She came up behind me while I was washing my hands and in an effort to demonstrate her strength, she put an arm under each of my armpit and tried to lift me. “Vedi? I will hold you like this while you go pee pee!” And with that, she pushed me back toward the hole.

“No, no, no, no … .You can’t do that. I can’t do that. I could fall. Into the hole!” I gestured helplessly to the hole of horrors.

Pina looked mildly insulted. “Well, if you don’t trust me, I’ll get Maura to help. We’ll both hold you up so you don’t fall. One of us on each side.”

Sweet baby Jesus in heaven, was she serious? Mortification wasn’t a strong enough word to begin to describe the feeling that had taken hold in my chest.

“No, no, I’m okay. Really. I’ll wait. I’m fine to wait. Non ti preoccupare.”

I was lying of course. I was anything but fine. I couldn’t think of anything except that my bladder was about to burst. Can people die of a burst bladder, I wondered? Well, we were about to find out.

Pina must have sensed I was lying because she decided to call it a day. The walk back to the car was quiet.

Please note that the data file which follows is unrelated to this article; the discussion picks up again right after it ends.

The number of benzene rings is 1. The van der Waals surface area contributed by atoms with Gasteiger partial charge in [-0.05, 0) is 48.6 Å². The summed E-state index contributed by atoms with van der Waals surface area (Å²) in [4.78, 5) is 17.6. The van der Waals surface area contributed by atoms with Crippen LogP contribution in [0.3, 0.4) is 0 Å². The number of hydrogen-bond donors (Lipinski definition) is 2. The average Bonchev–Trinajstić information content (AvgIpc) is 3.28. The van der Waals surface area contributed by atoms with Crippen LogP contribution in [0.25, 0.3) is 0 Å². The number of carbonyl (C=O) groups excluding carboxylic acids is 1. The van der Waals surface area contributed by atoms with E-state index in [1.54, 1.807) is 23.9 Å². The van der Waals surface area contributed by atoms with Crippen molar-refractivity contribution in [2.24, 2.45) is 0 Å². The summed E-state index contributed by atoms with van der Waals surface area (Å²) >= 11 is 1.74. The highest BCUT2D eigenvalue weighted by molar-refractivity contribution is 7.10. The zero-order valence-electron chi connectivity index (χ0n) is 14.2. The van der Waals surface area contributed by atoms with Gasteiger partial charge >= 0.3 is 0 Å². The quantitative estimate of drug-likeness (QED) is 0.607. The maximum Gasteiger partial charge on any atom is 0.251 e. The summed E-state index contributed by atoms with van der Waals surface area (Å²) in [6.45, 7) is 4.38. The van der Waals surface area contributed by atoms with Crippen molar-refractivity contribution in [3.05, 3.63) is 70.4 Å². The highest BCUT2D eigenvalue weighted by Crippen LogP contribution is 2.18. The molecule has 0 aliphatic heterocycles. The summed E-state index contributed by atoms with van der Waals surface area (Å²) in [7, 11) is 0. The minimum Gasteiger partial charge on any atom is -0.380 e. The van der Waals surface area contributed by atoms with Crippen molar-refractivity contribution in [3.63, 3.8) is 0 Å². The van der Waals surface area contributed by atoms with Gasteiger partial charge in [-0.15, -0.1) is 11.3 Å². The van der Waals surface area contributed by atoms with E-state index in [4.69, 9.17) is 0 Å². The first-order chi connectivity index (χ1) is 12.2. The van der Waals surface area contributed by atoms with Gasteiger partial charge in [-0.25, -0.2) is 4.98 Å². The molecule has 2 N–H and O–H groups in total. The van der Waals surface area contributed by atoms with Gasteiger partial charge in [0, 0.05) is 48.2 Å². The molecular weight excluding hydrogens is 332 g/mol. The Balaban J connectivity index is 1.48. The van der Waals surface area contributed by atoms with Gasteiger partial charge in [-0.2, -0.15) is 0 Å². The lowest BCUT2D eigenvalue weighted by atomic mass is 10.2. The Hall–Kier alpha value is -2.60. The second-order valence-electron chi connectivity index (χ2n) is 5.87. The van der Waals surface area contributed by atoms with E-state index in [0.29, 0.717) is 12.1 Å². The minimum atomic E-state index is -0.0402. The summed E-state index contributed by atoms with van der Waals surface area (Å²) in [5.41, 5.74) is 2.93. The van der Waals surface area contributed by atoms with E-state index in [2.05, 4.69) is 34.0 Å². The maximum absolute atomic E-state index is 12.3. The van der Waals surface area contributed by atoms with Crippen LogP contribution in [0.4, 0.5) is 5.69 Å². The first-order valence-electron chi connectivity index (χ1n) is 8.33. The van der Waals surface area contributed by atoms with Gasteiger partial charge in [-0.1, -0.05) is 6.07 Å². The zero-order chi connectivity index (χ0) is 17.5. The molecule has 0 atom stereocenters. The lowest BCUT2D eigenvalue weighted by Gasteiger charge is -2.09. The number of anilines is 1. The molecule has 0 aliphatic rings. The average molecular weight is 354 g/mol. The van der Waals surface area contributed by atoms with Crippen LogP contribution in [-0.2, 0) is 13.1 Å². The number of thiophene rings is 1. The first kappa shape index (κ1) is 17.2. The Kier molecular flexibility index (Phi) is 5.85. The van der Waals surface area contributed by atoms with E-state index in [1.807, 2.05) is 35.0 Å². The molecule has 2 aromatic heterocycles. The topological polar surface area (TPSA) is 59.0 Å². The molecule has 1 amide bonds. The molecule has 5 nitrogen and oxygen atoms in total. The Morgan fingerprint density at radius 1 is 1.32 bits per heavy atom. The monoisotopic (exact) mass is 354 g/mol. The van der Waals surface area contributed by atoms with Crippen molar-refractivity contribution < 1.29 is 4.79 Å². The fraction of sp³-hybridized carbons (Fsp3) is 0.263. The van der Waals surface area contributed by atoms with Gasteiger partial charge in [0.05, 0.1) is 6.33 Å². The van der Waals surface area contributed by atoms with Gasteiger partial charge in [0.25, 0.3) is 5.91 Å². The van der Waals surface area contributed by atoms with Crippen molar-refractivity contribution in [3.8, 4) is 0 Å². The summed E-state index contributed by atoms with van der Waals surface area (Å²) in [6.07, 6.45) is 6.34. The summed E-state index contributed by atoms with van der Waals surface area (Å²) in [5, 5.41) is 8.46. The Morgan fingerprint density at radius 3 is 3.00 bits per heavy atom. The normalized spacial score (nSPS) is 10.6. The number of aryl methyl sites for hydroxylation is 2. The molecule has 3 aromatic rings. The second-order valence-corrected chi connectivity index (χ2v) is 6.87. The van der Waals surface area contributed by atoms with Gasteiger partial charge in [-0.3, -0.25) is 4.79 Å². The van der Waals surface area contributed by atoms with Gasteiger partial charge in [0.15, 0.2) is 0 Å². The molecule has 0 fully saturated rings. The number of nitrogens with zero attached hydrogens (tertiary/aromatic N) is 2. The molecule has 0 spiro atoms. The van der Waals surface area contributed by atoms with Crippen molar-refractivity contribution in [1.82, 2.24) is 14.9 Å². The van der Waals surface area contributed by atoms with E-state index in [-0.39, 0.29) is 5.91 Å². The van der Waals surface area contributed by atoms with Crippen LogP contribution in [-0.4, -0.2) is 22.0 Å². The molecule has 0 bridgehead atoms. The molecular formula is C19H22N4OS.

In an effort to distract myself from the growing pressure in my abdomen, I sat in the car and forced myself to think about anything other than my need to relieve myself.

I thought about the paper I was writing on Berlusconi for my political science class; I still hadn’t figured out how he got reelected.

I tried to remember all the words to “L’Italiano,” musing that I finally figured out why Maria’s eyes were filled with melancholy (it had to be the holes).

I started trying to alphabetize the U.S. state capitals. I got as far as Des Moines (is that even a real place?) when my thoughts were interrupted by the radio. Mauro had put in a CD and turned up the volume. “Mi Scappa la Pipi, Papa” blared through the speaker. I wanted to laugh, but I didn’t. I was afraid I would pee myself.

About Danielle Festino

Danielle was born and raised in Stoneham, now resides in Medford, and has roots in Puglia. In 2004, she graduated from Wellesley College with a degree in International Relations and Italian Studies. She is passionate about telling stories and hopes to provide a glimpse into what it means to grow up Italian-American.

One comment

  1. Love your stories Danielle. Have a few questions. How do the elderly handle this situation?
    What is Mauro doing w/ a CD of “Mi Scappa la Pipi, Papa”? Ah…maybe I don’t want to know;-)
    Everytime you mention an Italian song or band I have to look it up on Spotify. Last time you turned me on to Alex Britti. This coming from a Lacuna Coil fan but also raised on Louis Prima.
    Thanks, looking forward to your next adventure